Every season or month of the year has a smell associated with it that lingers in our memories. Many people have a specific smell that they associate with Ramadan. There are those who remember the smell of lentil soup or grilled kebabs. Personally, I associate the smell of pomegranate with Ramadan. My mother thought that pomegranate juice made thirst go away and so she took great pains to prepare some for our pre-fast meal.
Once we had opened our fasts we would gather around the table laden with pomegranates.My brother Muayyad would be given the knife and would start cutting and my other brother Muzaffar would wash his hands thoroughly so that he could extract the seeds from the pomegranate quarters. Muwaffaq would come along and roll his sleeves up to begin the painstaking process of juicing. My mother would collect all the juice and then leave it to cool in the fridge, ready for the pre-fast meal.
During the whole process, the entire house would be contaminated with pomegranate peel, seeds and juice. Wherever you walked you would discover pomegranate peel and seeds under your feet. The courtyard would smell of pomegranates until the following day.
“Drink, boys. You, Khaled, drink! Drink! You’re weak. You need the pomegranates”. My mother used to worry about my slender frame and the pallor of my face and thought that pomegranate was a good source of iron. We would hasten to drink the pomegranate juice before the Ramadan cannon resounded, signalling the beginning of the fast. Pomegranate juice would drip on our faces, chests and garments and we would thank God for His blessings and grace. We would thank our Lord who gave the sons of Adam that mighty blessing – the pomegranate tree.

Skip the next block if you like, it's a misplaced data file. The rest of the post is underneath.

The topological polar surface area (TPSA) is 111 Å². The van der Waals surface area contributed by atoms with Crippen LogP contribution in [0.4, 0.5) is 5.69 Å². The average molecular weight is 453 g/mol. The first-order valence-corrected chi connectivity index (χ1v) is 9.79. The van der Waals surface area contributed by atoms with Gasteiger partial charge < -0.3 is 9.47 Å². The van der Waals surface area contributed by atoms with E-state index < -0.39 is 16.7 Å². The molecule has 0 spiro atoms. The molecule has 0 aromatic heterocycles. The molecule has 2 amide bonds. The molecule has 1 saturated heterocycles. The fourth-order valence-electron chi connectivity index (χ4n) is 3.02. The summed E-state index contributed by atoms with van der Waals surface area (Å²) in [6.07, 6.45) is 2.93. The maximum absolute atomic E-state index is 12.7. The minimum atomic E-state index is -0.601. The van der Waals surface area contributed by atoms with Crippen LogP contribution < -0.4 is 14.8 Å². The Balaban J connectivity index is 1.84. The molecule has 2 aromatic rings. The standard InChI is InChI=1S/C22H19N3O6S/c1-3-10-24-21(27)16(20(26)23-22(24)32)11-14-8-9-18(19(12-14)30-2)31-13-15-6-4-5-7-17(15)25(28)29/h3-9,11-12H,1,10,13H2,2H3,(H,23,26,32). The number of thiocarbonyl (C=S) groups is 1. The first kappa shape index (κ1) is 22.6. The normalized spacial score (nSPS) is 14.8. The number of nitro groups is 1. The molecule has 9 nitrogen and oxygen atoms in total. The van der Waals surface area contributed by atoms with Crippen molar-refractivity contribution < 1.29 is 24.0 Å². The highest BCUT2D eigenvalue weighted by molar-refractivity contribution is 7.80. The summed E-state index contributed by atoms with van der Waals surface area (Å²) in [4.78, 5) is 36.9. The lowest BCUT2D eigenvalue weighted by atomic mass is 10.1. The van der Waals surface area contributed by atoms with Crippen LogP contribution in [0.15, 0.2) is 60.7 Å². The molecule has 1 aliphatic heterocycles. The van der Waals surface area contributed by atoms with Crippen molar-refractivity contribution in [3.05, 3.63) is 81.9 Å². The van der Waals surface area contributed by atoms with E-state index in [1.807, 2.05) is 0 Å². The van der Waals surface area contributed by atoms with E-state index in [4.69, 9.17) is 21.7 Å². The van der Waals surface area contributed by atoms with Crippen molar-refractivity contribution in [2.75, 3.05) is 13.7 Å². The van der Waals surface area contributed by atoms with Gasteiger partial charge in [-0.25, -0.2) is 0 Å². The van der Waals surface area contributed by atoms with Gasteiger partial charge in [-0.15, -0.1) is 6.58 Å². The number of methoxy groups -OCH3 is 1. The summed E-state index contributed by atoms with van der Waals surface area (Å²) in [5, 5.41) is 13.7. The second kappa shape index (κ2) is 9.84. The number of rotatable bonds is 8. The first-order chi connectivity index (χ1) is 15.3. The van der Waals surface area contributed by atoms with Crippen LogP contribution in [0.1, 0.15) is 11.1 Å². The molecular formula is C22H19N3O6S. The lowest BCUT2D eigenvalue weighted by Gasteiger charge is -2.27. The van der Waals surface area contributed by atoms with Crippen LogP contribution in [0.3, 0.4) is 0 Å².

Ramadan, like all religious seasons, is characterised by a family atmosphere, family gatherings where the young and old sit around a dining table eating the pre and post- fast meals and exotic food. Like other families, we too would gather around the table after breaking our fasts. However, in our house, there was another occasion for which we gathered; our appointment with pomegranates and its juice.
Gone are those days and nights, and Baghdad has disappeared from the horizon of my life. However, whenever I see pomegranates in the shops in London, I hasten to purchase a quantity of them knowing full well that Spanish pomegranates, which are sold in London supermarkets, are very different to Mandali pomegranates that we got used to; each the size of a watermelon. When I hold a Spanish pomegranate in my hand, it reminds me of Iraq’s pomegranates and the days during which we juiced them. In the same way, the days of Ramadan remind me of the smell of pomegranate seeds, peel and juice. The two go hand in hand in my spirit and psyche.
During the blessed days of Ramadan that have gone by, it occurred to me to ask our brothers and sisters in London what they remember from their childhood days during Ramadan. I have told them about our rituals at home, the story of pomegranates and my mother’s belief that they were good for combating thirst.
Umm Fadal looked at me in astonishment and said “Pomegranate? Pomegranate, my dear man, causes thirst! Where did your mother, may God have mercy on her soul, get this idea from? Everyone in Iraq knows that pomegranates make a person thirsty! We used to rely on dried apricots at home. This is what really kills thirst!”
My poor mother, may God have mercy on her soul! She was always thirsty. Now I know why!